1

When travelling everyone has to use structural wireless networks (managed by airports, hotels, museums, restaurants…).

Some of these only open (80|443)/tcp/ip once you have provided an E-mail or simply put a check mark in front of an I agree button at the end of one page of conditions of use.

But before this web ports opening, a basic tcpdump showed me a terrific amount of traffic (for example waiting in many international airports): ARP, STP, netbios, VNC, ARD…

Beside tcpdump is there any way for a standard user or for a network aware one to evaluate how dirty water is any free wireless network?

This question stands both for before activating the web ports opening, and after this opening.

  • 1
    I believe that by "When travelling everyone has to use wireless networks" you mean other people's WiFis. This is not true. You could purchase global 4G service and use only a single provider and their partners if you prefer. – Neil Smithline Mar 1 '16 at 22:28
  • I didn't mean "other people's Wi-Fi networks" but rather structural Wi-Fi networks made available in airports, hotels… I clarified my OQ. – dan Mar 2 '16 at 9:19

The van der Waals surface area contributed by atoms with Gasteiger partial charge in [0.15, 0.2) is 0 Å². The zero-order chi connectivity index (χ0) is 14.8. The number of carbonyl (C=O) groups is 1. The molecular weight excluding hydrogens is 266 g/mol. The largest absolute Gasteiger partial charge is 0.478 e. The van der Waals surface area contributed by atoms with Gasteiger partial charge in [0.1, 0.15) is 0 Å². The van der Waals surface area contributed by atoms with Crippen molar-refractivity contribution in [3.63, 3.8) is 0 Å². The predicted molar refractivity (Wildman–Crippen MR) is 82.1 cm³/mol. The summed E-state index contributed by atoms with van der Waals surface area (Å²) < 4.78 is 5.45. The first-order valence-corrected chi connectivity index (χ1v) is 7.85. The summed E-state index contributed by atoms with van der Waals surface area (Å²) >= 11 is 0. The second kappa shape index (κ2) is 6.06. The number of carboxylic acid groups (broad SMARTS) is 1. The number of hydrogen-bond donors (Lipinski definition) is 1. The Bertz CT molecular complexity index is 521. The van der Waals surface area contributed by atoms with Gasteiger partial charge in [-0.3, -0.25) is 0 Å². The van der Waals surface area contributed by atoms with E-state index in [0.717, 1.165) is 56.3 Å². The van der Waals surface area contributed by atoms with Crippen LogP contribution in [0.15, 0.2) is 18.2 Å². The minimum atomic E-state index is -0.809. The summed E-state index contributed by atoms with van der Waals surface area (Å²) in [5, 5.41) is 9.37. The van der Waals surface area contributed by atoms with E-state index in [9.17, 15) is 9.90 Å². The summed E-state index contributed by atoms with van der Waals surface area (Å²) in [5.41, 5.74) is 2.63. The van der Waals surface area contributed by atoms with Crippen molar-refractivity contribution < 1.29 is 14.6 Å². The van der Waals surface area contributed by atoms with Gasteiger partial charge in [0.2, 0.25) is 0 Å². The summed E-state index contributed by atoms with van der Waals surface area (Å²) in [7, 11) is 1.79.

2

The only sensible way to approach this problem is to assume that any public wireless network you connect to has hostile elements connected to it. You should ensure that all traffic is encrypted either using SSL for specific sites, or using a VPN to encapsulate all traffic over the local wireless network.

Many potential risks are passive (e.g. sniffing attacks) or not easy to detect, so it isn't likely a sensible approach to attempt to assess trustworthyness on a network by network basis.

1

Beside tcpdump is there any way for a standard user and for a network aware one to evaluate how dirty water is any free wireless network?

There is no way to find out how insecure a free wireless network really is. You might check with tcpdump what kind of traffic there is currently in the network but this might change any minute. An attacker might just wait for interesting things to happen before the attack gets started or the attacker might just do passive sniffing.

There simply is no way to securely use some untrusted network without making sure that everything is done with HTTPS or a VPN tunnel.

Your Answer

By clicking “Post Your Answer”, you agree to our terms of service, privacy policy and cookie policy

Not the answer you're looking for? Browse other questions tagged or ask your own question.